Convert DivX video to VideoCD format with VobSub subtitles
Ok, most of you already know at least one method how to convert DivX clips to VideoCD format and that's why we decided to add an additional twist to our guide. With this guide you can convert your DivX movies with VobSub subtitles to VideoCD format with permanent subtitles.
Please note that this guide only refers to VobSub subtitles, other formats require other techniques!
Also, you should always remember that re-encoding always causes quality loss whatever the conversion is (DivX->VCD, VCD->DivX, DivX->DivX, SVCD->DivX, etc). So, if you really, really, REALLY need to have your movie in VCD format, please continue -- otherwise just be happy and use your existing DivX clip or rip your movie directly from DVD to VCD format.
You should also remember that this guide is valid only for videos that have been pre-processed like DivX clips -- using this guide to encode "raw format AVIs" to VideoCD produces horrible results, because of lack of deinterlace, IVTC, resize, etc..
Obviously you need two, three gigabytes of free HDD space, as always when dealing with full length movies. Other than that, you need these tools:
Before we proceed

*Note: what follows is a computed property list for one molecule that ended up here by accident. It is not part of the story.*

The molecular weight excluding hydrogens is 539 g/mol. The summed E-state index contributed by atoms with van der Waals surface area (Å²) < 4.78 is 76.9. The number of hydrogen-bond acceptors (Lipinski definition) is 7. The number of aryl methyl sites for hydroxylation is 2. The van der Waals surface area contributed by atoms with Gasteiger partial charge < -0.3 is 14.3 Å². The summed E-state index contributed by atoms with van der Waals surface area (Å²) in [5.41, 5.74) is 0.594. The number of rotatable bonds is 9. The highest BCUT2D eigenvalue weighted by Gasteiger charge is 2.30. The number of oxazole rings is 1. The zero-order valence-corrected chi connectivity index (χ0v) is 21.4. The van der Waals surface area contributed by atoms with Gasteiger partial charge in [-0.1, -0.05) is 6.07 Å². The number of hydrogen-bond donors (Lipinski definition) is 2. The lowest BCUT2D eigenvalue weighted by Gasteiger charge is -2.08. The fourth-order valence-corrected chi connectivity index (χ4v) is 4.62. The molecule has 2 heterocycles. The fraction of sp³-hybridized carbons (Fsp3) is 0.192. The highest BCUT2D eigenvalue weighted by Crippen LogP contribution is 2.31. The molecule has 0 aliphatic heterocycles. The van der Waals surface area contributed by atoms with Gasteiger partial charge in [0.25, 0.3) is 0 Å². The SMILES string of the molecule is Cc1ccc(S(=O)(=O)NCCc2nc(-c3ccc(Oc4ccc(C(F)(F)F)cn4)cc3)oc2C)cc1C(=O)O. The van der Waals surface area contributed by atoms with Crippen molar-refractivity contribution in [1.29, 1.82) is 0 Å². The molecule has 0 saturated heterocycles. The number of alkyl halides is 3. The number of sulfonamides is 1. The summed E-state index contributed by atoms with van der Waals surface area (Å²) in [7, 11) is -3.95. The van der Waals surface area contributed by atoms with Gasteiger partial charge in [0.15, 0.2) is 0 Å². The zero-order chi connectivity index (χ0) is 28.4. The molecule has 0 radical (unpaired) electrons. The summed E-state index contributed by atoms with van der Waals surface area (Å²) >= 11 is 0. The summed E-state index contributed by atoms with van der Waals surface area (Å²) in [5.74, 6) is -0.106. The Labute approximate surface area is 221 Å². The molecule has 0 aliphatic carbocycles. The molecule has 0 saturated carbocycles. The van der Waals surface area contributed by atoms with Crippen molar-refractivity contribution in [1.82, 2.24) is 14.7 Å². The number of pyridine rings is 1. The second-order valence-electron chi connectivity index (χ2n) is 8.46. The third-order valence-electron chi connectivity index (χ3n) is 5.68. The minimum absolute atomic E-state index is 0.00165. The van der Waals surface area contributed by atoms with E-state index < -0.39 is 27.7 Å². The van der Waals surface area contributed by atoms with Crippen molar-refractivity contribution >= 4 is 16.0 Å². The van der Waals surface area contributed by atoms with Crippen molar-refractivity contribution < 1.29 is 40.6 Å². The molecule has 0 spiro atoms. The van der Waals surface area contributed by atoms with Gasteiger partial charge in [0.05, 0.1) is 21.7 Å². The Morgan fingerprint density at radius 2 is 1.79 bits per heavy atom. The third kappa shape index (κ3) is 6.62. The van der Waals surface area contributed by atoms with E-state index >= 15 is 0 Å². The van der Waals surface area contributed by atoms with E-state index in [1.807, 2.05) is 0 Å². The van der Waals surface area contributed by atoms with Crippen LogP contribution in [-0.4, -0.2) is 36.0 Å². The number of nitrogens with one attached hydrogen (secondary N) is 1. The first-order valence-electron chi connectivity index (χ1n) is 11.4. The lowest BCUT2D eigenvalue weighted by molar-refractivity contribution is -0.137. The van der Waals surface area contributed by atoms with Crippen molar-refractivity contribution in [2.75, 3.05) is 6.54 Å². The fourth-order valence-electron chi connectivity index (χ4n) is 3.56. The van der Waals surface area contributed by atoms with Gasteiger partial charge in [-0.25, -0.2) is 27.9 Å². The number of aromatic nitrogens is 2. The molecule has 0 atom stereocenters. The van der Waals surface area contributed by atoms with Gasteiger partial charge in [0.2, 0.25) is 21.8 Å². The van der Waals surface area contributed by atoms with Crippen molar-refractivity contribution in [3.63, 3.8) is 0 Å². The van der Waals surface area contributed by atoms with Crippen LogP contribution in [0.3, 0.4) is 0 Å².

Please remember that you need to install all the applications listed above before you proceed. Don't ask us how to install the applications, all of them have relatively good readme files that you can read through.
Note! Even that I specifically asked people not to whine about their installations, VirtualDub's frameserver seems to cause problems -- in VDub's directory there's a file called AuxSetup.exe, run that and you have installed the frameserver for VirtualDub.
Open the DivX with VirtualDub
From File menu, select Open video file.. and choose the clip you're about to convert and click Open.
Basic Audio and Video settings
Go to Video menu and change the video processing mode to Full processing mode -- this is done because usage of filters requires this.
Check also that Direct stream copy is selected under Audio menu.
NOTE! In some cases, TMPGEnc doesn't allow you to load the file you've generated with this method -- reason is very likely that your audio is in some "weird" compressed format, like VBR MP3. If so, try this trick: Change Audio to Full processing mode and from Audio/Compression menu select No compression (PCM). Also, select from Audio/Conversion the Sampling rate as 44100Hz and leave other settings as they were.
Add the subtitles
Go to Video menu and select Filters. This opens up a window that lists all the filters you've applied to process your video -- it should be empty at this point. Click Add and you see a list of available filters -- select VobSub and click OK.
Now programs opens a new window that allows you to select the .ifo file that is normally bundled with the subtitle package -- select the file using Open. After you've selected the file, you can alter the subtitle settings, like color, transparency and possibly the language you wish to use. After you've made your selections, click OK.
Now you're back in the filter list, just click OK to return back to VirtualDub's main window.
Save a pseudo-AVI
Sure you did remember to install the frameserver before you launched VirtualDub, right?-) (this can be done by running AuxSetup.exe file from VirtualDub's directory).